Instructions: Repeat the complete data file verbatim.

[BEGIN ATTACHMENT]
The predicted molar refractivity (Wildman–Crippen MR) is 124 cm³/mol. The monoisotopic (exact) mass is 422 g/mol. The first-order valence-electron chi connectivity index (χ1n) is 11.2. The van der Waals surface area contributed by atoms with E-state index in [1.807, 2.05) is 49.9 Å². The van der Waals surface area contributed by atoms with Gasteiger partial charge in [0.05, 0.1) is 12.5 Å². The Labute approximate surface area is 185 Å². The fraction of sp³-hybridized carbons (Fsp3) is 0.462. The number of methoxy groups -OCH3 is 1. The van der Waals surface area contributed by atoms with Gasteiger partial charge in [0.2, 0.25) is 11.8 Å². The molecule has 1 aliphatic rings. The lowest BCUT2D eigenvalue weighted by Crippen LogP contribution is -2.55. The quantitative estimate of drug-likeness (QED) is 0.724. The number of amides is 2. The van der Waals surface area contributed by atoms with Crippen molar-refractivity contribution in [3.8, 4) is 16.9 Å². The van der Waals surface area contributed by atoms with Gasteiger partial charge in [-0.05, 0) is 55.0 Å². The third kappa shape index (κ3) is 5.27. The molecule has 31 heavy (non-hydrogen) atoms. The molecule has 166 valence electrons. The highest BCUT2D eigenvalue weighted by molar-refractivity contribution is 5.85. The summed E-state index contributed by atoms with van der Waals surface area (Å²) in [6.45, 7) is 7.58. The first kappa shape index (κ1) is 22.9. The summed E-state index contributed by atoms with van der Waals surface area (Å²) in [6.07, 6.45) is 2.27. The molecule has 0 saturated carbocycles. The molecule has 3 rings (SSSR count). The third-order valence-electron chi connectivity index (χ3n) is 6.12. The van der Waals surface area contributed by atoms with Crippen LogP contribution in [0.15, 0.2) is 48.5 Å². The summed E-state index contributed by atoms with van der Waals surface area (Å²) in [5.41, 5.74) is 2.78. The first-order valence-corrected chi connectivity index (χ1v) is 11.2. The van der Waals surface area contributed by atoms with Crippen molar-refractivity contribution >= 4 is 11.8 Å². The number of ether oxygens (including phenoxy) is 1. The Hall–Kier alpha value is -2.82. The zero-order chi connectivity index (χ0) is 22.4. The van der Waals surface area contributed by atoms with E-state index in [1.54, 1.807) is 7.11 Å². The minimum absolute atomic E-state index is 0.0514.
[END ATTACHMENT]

The predicted molar refractivity (Wildman–Crippen MR) is 124 cm³/mol. The monoisotopic (exact) mass is 422 g/mol. The first-order valence-electron chi connectivity index (χ1n) is 11.2. The van der Waals surface area contributed by atoms with E-state index in [1.807, 2.05) is 49.9 Å². The van der Waals surface area contributed by atoms with Gasteiger partial charge in [0.05, 0.1) is 12.5 Å². The Labute approximate surface area is 185 Å². The fraction of sp³-hybridized carbons (Fsp3) is 0.462. The number of methoxy groups -OCH3 is 1. The van der Waals surface area contributed by atoms with Gasteiger partial charge in [0.2, 0.25) is 11.8 Å². The molecule has 1 aliphatic rings. The lowest BCUT2D eigenvalue weighted by Crippen LogP contribution is -2.55. The quantitative estimate of drug-likeness (QED) is 0.724. The number of amides is 2. The van der Waals surface area contributed by atoms with Crippen molar-refractivity contribution in [3.8, 4) is 16.9 Å². The van der Waals surface area contributed by atoms with Gasteiger partial charge in [-0.05, 0) is 55.0 Å². The third kappa shape index (κ3) is 5.27. The molecule has 31 heavy (non-hydrogen) atoms. The molecule has 166 valence electrons. The highest BCUT2D eigenvalue weighted by molar-refractivity contribution is 5.85. The summed E-state index contributed by atoms with van der Waals surface area (Å²) in [6.45, 7) is 7.58. The first kappa shape index (κ1) is 22.9. The summed E-state index contributed by atoms with van der Waals surface area (Å²) in [6.07, 6.45) is 2.27. The molecule has 0 saturated carbocycles. The molecule has 3 rings (SSSR count). The third-order valence-electron chi connectivity index (χ3n) is 6.12. The van der Waals surface area contributed by atoms with Crippen LogP contribution in [0.15, 0.2) is 48.5 Å². The summed E-state index contributed by atoms with van der Waals surface area (Å²) in [5.41, 5.74) is 2.78. The first-order valence-corrected chi connectivity index (χ1v) is 11.2. The van der Waals surface area contributed by atoms with Crippen molar-refractivity contribution >= 4 is 11.8 Å². The number of ether oxygens (including phenoxy) is 1. The Hall–Kier alpha value is -2.82. The zero-order chi connectivity index (χ0) is 22.4. The van der Waals surface area contributed by atoms with E-state index in [1.54, 1.807) is 7.11 Å². The minimum absolute atomic E-state index is 0.0514.